OPEN APP
Home >News >India >Trump says to go to Supreme Court to stop delayed counting of votes

Trump says to go to Supreme Court to stop delayed counting of votes

US President Donald Trump looks on after speaking during election night in the East Room of the White House in Washington, DC, early on November 4, 2020. (Photo by MANDEL NGAN / AFP) (AFP)Premium
US President Donald Trump looks on after speaking during election night in the East Room of the White House in Washington, DC, early on November 4, 2020. (Photo by MANDEL NGAN / AFP) (AFP)

  • The President claimed he was “winning” in Pennsylvania, North Carolina, Georgia and Michigan. While the counting so far puts him ahead in those states, the results have not been called out there yet. He is behind in Arizona

New Delhi: US President and Republican candidate Donald Trump on Wednesday said he would go to the Supreme Court to stop delayed counting of votes. In a short address to the media and supporters at the White House, Trump claimed he was on way to victory but “all of a sudden, everything snapped."

Trump's words means means the final results may not be in for a week as the parties battle it out in the nation’s top court.

Trump is in a close contest with Democratic Party challenger Joe Biden with the latter having won 238 electoral college votes and the incumbent 213. A contestant needs to win 270 electoral votes to occupy the White House.

The President claimed he was “winning" in Pennsylvania, North Carolina, Georgia and Michigan. While the counting so far puts him ahead in those states, the results have not been called out there yet. He is behind in Arizona.

In the US, states frame their own rules on how long voting can happen. This allows people of one state to vote while the process might have closed in another. Also, it's the state officials and the media who call out the results and not the President as such.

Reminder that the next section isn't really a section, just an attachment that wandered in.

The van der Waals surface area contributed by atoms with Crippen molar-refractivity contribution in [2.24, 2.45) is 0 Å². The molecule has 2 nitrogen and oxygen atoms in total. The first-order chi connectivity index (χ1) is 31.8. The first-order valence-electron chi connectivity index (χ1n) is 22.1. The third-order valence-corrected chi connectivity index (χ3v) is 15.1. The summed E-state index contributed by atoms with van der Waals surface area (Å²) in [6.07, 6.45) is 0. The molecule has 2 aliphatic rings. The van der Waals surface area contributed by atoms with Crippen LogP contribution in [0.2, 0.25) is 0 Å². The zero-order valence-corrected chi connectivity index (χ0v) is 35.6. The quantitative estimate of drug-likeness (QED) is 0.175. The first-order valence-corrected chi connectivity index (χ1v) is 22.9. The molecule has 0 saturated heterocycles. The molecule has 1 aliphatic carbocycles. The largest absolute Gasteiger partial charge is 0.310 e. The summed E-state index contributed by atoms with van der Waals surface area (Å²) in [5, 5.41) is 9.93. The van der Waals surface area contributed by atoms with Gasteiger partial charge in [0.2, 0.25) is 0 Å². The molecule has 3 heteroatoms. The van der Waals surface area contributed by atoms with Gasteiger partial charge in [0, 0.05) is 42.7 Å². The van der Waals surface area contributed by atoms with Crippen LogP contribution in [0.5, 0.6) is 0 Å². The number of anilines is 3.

Some states plan to report results tonight but others expect it to take longer, depending on when they begin processing and counting mail-in ballots, The Washington Post said on its website.

Some states have already surpassed their 2016 vote totals, and election experts predict the rate of mail voting to be between 50% and 70% nationwide, compared with about 23% in 2016, the Jeff Bezos-owned paper said. For the first time in history, most Americans are expected to cast their ballots before Election Day, it said.

The Democrats have retained control of the House of Representative which means that if Trump returns to power, the stalemate over the fiscal stimulus could linger. The Republicans will have control of the Senate.

Trump, like in 2016, has defied the odds again this time, coming out fighting well against Biden who the media and the pollsters said would have a 10% victory margin.

Critics fear the SC ruling in favour of Trump as the majority of judges are conservative.

The markets reacted on the news flow with the US Dow December Futures giving up 300 points to trade in the negative. The futures recovered to go back to the green. Bitcoin surged past the 14,000 mark for the first time since 2017 and the Chinese yuan tanked as the initial counting indicating that Trump, a Chinese baiter, wasn’t out of the contest. Betting markets flipped in favour of a Trump victory but the odds look stacked against the incumbent now.

Data at several US news outlets pointed out to the US President holding sway over Hispanics, Blacks and Latin Americans. Biden seemed to be doing better with the Mexicans and the elderly whites, probably the covid factor playing a role there.

The world’s largest economy saw its highest voter turnout in more than a century with 160 million people voting, accounting for a 67% turnout.

Trump has so far won Florida, Ohio, Arkansas, Kentucky, Louisiana, Nebraska, Kansas, Missouri, Mississippi, Utah, Nebraska, North Dakota, Oklahoma, South Dakota, Tennessee, West Virginia, Wyoming, Indiana and South Carolina.

Biden has won New York, Virginia, Connecticut, Delaware, Oregon, Vermont, Washington, California, Illinois, Maryland, New Hampshire and Massachusetts.

Subscribe to Mint Newsletters
* Enter a valid email
* Thank you for subscribing to our newsletter.

Never miss a story! Stay connected and informed with Mint. Download our App Now!!

Close
×
Edit Profile
My ReadsRedeem a Gift CardLogout